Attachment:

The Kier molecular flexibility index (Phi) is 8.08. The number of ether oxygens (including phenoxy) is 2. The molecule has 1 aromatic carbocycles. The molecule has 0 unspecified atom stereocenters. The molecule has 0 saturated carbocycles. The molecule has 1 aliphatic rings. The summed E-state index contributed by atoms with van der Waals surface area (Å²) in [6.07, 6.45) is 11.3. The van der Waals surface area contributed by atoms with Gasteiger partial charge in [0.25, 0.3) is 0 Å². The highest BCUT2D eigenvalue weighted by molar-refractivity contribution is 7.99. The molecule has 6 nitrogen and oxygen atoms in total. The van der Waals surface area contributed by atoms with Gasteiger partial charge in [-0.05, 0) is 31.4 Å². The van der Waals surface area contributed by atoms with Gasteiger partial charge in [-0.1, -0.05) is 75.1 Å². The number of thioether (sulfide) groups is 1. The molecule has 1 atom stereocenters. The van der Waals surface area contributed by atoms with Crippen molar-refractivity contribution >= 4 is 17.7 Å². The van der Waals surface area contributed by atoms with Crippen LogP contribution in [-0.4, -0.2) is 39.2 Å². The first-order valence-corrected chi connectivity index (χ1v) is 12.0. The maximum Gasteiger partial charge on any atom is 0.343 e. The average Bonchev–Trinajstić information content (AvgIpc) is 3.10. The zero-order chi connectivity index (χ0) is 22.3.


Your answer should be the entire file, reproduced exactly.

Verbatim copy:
The Kier molecular flexibility index (Phi) is 8.08. The number of ether oxygens (including phenoxy) is 2. The molecule has 1 aromatic carbocycles. The molecule has 0 unspecified atom stereocenters. The molecule has 0 saturated carbocycles. The molecule has 1 aliphatic rings. The summed E-state index contributed by atoms with van der Waals surface area (Å²) in [6.07, 6.45) is 11.3. The van der Waals surface area contributed by atoms with Gasteiger partial charge in [0.25, 0.3) is 0 Å². The highest BCUT2D eigenvalue weighted by molar-refractivity contribution is 7.99. The molecule has 6 nitrogen and oxygen atoms in total. The van der Waals surface area contributed by atoms with Gasteiger partial charge in [-0.05, 0) is 31.4 Å². The van der Waals surface area contributed by atoms with Gasteiger partial charge in [-0.1, -0.05) is 75.1 Å². The number of thioether (sulfide) groups is 1. The molecule has 1 atom stereocenters. The van der Waals surface area contributed by atoms with Crippen molar-refractivity contribution >= 4 is 17.7 Å². The van der Waals surface area contributed by atoms with Crippen LogP contribution in [-0.4, -0.2) is 39.2 Å². The first-order valence-corrected chi connectivity index (χ1v) is 12.0. The maximum Gasteiger partial charge on any atom is 0.343 e. The average Bonchev–Trinajstić information content (AvgIpc) is 3.10. The zero-order chi connectivity index (χ0) is 22.3.